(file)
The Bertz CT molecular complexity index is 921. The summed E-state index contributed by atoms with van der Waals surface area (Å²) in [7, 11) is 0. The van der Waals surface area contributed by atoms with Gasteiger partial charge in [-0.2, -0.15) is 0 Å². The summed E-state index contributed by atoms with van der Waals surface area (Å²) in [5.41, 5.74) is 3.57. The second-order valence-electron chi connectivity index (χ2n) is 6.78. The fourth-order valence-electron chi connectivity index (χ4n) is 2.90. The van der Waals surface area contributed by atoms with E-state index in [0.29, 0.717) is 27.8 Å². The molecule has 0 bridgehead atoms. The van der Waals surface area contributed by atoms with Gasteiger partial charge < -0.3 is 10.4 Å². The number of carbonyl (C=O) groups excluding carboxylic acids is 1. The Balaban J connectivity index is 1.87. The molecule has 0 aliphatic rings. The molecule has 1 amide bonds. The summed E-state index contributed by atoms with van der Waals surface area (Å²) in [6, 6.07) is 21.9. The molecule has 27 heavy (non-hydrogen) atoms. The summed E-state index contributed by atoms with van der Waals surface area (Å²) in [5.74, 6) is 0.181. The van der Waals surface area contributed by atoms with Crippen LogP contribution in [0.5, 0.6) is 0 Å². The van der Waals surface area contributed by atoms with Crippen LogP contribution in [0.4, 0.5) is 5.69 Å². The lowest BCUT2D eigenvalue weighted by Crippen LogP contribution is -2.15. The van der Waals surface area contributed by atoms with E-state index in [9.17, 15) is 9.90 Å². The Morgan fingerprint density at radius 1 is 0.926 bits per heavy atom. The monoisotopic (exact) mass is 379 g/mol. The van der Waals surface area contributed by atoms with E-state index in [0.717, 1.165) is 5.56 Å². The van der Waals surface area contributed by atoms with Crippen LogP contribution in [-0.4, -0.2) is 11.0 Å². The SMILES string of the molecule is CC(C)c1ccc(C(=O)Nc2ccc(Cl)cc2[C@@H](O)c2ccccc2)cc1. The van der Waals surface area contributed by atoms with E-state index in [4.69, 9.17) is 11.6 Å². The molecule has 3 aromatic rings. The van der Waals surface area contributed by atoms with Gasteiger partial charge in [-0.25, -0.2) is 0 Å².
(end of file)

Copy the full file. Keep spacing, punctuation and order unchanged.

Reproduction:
The Bertz CT molecular complexity index is 921. The summed E-state index contributed by atoms with van der Waals surface area (Å²) in [7, 11) is 0. The van der Waals surface area contributed by atoms with Gasteiger partial charge in [-0.2, -0.15) is 0 Å². The summed E-state index contributed by atoms with van der Waals surface area (Å²) in [5.41, 5.74) is 3.57. The second-order valence-electron chi connectivity index (χ2n) is 6.78. The fourth-order valence-electron chi connectivity index (χ4n) is 2.90. The van der Waals surface area contributed by atoms with E-state index in [0.29, 0.717) is 27.8 Å². The molecule has 0 bridgehead atoms. The van der Waals surface area contributed by atoms with Gasteiger partial charge < -0.3 is 10.4 Å². The number of carbonyl (C=O) groups excluding carboxylic acids is 1. The Balaban J connectivity index is 1.87. The molecule has 0 aliphatic rings. The molecule has 1 amide bonds. The summed E-state index contributed by atoms with van der Waals surface area (Å²) in [6, 6.07) is 21.9. The molecule has 27 heavy (non-hydrogen) atoms. The summed E-state index contributed by atoms with van der Waals surface area (Å²) in [5.74, 6) is 0.181. The van der Waals surface area contributed by atoms with Crippen LogP contribution in [0.5, 0.6) is 0 Å². The van der Waals surface area contributed by atoms with Crippen LogP contribution in [0.4, 0.5) is 5.69 Å². The lowest BCUT2D eigenvalue weighted by Crippen LogP contribution is -2.15. The van der Waals surface area contributed by atoms with E-state index in [9.17, 15) is 9.90 Å². The Morgan fingerprint density at radius 1 is 0.926 bits per heavy atom. The monoisotopic (exact) mass is 379 g/mol. The van der Waals surface area contributed by atoms with E-state index in [0.717, 1.165) is 5.56 Å². The van der Waals surface area contributed by atoms with Crippen LogP contribution in [-0.4, -0.2) is 11.0 Å². The SMILES string of the molecule is CC(C)c1ccc(C(=O)Nc2ccc(Cl)cc2[C@@H](O)c2ccccc2)cc1. The van der Waals surface area contributed by atoms with E-state index in [4.69, 9.17) is 11.6 Å². The molecule has 3 aromatic rings. The van der Waals surface area contributed by atoms with Gasteiger partial charge in [-0.25, -0.2) is 0 Å².